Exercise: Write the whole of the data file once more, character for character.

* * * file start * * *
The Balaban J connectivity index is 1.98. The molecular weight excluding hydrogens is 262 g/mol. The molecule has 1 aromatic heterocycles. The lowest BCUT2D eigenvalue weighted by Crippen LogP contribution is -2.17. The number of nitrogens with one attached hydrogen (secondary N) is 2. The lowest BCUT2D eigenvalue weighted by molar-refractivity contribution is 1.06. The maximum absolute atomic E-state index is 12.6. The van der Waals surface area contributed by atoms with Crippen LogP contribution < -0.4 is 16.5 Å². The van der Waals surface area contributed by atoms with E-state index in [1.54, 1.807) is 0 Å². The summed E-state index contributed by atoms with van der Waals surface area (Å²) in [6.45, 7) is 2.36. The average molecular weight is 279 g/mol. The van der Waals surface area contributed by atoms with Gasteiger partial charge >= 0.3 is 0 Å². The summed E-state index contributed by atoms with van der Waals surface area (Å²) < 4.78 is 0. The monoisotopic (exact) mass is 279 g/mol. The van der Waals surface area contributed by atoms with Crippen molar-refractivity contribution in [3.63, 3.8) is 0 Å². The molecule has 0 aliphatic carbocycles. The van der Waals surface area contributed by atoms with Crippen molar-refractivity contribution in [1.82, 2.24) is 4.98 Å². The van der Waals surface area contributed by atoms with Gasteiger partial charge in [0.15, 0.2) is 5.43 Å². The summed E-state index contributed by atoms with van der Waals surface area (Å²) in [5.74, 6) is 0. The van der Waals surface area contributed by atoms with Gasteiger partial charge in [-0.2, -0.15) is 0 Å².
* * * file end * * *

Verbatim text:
The Balaban J connectivity index is 1.98. The molecular weight excluding hydrogens is 262 g/mol. The molecule has 1 aromatic heterocycles. The lowest BCUT2D eigenvalue weighted by Crippen LogP contribution is -2.17. The number of nitrogens with one attached hydrogen (secondary N) is 2. The lowest BCUT2D eigenvalue weighted by molar-refractivity contribution is 1.06. The maximum absolute atomic E-state index is 12.6. The van der Waals surface area contributed by atoms with Crippen LogP contribution < -0.4 is 16.5 Å². The van der Waals surface area contributed by atoms with E-state index in [1.54, 1.807) is 0 Å². The summed E-state index contributed by atoms with van der Waals surface area (Å²) in [6.45, 7) is 2.36. The average molecular weight is 279 g/mol. The van der Waals surface area contributed by atoms with Gasteiger partial charge >= 0.3 is 0 Å². The summed E-state index contributed by atoms with van der Waals surface area (Å²) < 4.78 is 0. The monoisotopic (exact) mass is 279 g/mol. The van der Waals surface area contributed by atoms with Crippen molar-refractivity contribution in [3.63, 3.8) is 0 Å². The molecule has 0 aliphatic carbocycles. The van der Waals surface area contributed by atoms with Crippen molar-refractivity contribution in [1.82, 2.24) is 4.98 Å². The van der Waals surface area contributed by atoms with Gasteiger partial charge in [0.15, 0.2) is 5.43 Å². The summed E-state index contributed by atoms with van der Waals surface area (Å²) in [5.74, 6) is 0. The van der Waals surface area contributed by atoms with Gasteiger partial charge in [-0.2, -0.15) is 0 Å².